How is Newcastle United equipped to cope with the crisis when other Premier League clubs plead poverty?

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Newcastle United would be financially equipped to survive the foreclosure of the Premier League – despite the vocal concerns of some of their top rivals.

The club’s release of this year’s accounts was delayed until July, but they had to announce that they would be in the dark.

Last year United made a profit of £ 18.6 million, but despite the fact that the club authorized its staff last week in the midst of the virus pandemic, Newcastle would face all the potential blows if the Premier League continues its forced shutdown.

General manager Lee Charnley said: “The significant increase in revenues, combined with prudent financial management, has enabled the club to make profits and this is reassuring, given the substantial loss of the previous year” .

Intense talks between the Premier League and the government continued over the weekend over the likely prospect of a June reboot behind closed doors, which would see Newcastle and its rivals take another hit in terms of the day.

But while Newcastle should continue to cut its fabric accordingly, United sources say they should not face any type of financial collapse.

Clubs could miss £ 50 million in broadcast revenue if the Premier League is not finished this season.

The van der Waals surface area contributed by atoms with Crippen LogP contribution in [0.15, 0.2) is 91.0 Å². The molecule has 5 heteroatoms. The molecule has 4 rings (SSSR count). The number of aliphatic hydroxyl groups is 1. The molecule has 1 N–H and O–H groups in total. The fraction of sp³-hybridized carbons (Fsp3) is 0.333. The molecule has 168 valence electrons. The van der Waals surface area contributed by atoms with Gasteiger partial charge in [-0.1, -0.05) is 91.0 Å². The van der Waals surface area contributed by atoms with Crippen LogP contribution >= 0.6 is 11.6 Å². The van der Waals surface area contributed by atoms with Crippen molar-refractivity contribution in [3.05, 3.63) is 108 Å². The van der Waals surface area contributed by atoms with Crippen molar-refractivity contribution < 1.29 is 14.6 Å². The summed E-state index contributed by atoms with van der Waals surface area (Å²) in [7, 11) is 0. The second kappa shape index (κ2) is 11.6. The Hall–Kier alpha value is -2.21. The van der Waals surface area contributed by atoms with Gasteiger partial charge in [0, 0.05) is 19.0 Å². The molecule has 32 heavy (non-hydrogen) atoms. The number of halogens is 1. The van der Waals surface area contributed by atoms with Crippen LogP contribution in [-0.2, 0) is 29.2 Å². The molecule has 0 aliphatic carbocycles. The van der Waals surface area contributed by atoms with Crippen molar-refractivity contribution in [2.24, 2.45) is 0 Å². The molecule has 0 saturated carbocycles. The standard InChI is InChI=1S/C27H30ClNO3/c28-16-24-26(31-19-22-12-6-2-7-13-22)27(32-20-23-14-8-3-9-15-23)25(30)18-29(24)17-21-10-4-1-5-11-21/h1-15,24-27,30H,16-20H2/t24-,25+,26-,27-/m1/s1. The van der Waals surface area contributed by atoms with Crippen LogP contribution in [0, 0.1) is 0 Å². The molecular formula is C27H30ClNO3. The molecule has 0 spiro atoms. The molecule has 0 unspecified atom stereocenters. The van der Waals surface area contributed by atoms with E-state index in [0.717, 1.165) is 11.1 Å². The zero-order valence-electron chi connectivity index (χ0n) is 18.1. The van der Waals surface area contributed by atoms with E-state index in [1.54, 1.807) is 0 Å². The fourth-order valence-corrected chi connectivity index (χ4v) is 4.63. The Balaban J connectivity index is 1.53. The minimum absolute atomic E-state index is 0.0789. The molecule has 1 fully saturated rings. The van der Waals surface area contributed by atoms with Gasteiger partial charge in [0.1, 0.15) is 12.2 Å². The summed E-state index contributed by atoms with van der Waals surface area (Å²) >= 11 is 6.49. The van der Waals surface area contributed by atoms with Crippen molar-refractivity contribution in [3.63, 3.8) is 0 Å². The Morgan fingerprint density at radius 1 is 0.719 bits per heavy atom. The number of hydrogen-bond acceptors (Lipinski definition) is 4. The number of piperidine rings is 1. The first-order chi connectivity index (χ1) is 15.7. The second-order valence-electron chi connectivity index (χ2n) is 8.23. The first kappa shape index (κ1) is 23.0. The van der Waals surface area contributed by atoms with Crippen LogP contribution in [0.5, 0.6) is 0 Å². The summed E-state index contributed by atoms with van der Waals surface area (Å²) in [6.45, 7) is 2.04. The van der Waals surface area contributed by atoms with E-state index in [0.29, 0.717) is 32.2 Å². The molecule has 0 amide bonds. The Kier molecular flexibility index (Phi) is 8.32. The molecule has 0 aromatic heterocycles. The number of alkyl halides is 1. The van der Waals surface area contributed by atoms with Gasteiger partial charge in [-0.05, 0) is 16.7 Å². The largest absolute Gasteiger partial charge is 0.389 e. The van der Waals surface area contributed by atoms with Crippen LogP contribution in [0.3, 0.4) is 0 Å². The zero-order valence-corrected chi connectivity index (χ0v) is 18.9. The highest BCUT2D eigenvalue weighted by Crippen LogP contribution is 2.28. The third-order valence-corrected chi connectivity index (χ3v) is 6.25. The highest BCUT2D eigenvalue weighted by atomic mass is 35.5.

Frantic Burnley President Mike Garlick voiced his concerns this weekend when he said, “The point is if we don’t finish the season and there is no clear start date for the next season, we as a club will run out of money by August. That’s a fact.

“I cannot speak for the other clubs, I do not know their financial situation.

“All I can say for us, our club and our position.

“This is why we are very determined to say that when, of course, it is safe to do, we really want to finish this season. “

Newcastle’s decision to put the staff on leave last week drew new criticism, but was quickly followed by larger clubs like Tottenham Hotspur and Liverpool.

Jobs in Newcastle expected to be returned to non-player staff once Premier League resumes, with many workers expecting their forced leave period to extend to two months if senior management gets the green light to play again in June. .

In an email to staff last Monday, Charnley is said to have rallied employees to Newcastle to survive the COVID-19 crisis and the club will be in a strong position at the end of this period.

Newcastle has yet to comment on the story of a takeover or the decision to put the staff on leave last week.

Ashley would not have reached an agreement with the Public Investment Fund and Amanda Staveley despite new suggestions from new owners on Tyneside.

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